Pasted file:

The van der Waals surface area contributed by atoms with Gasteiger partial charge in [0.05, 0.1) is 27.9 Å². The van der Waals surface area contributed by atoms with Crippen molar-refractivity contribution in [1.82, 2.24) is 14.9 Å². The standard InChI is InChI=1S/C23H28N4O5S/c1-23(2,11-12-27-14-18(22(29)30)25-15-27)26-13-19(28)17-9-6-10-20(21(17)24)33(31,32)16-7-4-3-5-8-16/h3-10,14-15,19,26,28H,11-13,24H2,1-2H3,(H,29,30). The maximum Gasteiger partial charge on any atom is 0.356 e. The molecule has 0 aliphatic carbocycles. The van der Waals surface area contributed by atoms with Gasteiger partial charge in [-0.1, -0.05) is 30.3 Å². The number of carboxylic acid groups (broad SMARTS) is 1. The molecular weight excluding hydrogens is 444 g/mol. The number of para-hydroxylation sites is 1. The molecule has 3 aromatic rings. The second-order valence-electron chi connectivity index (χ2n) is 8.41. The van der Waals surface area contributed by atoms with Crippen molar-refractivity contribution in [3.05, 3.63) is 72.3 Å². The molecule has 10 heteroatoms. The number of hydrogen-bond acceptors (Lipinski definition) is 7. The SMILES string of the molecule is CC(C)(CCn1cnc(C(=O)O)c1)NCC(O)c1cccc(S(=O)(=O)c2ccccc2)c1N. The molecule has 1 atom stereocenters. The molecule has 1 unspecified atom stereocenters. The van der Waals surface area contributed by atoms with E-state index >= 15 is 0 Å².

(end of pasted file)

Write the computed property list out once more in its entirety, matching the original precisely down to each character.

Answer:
The van der Waals surface area contributed by atoms with Gasteiger partial charge in [0.05, 0.1) is 27.9 Å². The van der Waals surface area contributed by atoms with Crippen molar-refractivity contribution in [1.82, 2.24) is 14.9 Å². The standard InChI is InChI=1S/C23H28N4O5S/c1-23(2,11-12-27-14-18(22(29)30)25-15-27)26-13-19(28)17-9-6-10-20(21(17)24)33(31,32)16-7-4-3-5-8-16/h3-10,14-15,19,26,28H,11-13,24H2,1-2H3,(H,29,30). The maximum Gasteiger partial charge on any atom is 0.356 e. The molecule has 0 aliphatic carbocycles. The van der Waals surface area contributed by atoms with Gasteiger partial charge in [-0.1, -0.05) is 30.3 Å². The number of carboxylic acid groups (broad SMARTS) is 1. The molecular weight excluding hydrogens is 444 g/mol. The number of para-hydroxylation sites is 1. The molecule has 3 aromatic rings. The second-order valence-electron chi connectivity index (χ2n) is 8.41. The van der Waals surface area contributed by atoms with Crippen molar-refractivity contribution in [3.05, 3.63) is 72.3 Å². The molecule has 10 heteroatoms. The number of hydrogen-bond acceptors (Lipinski definition) is 7. The SMILES string of the molecule is CC(C)(CCn1cnc(C(=O)O)c1)NCC(O)c1cccc(S(=O)(=O)c2ccccc2)c1N. The molecule has 1 atom stereocenters. The molecule has 1 unspecified atom stereocenters. The van der Waals surface area contributed by atoms with E-state index >= 15 is 0 Å².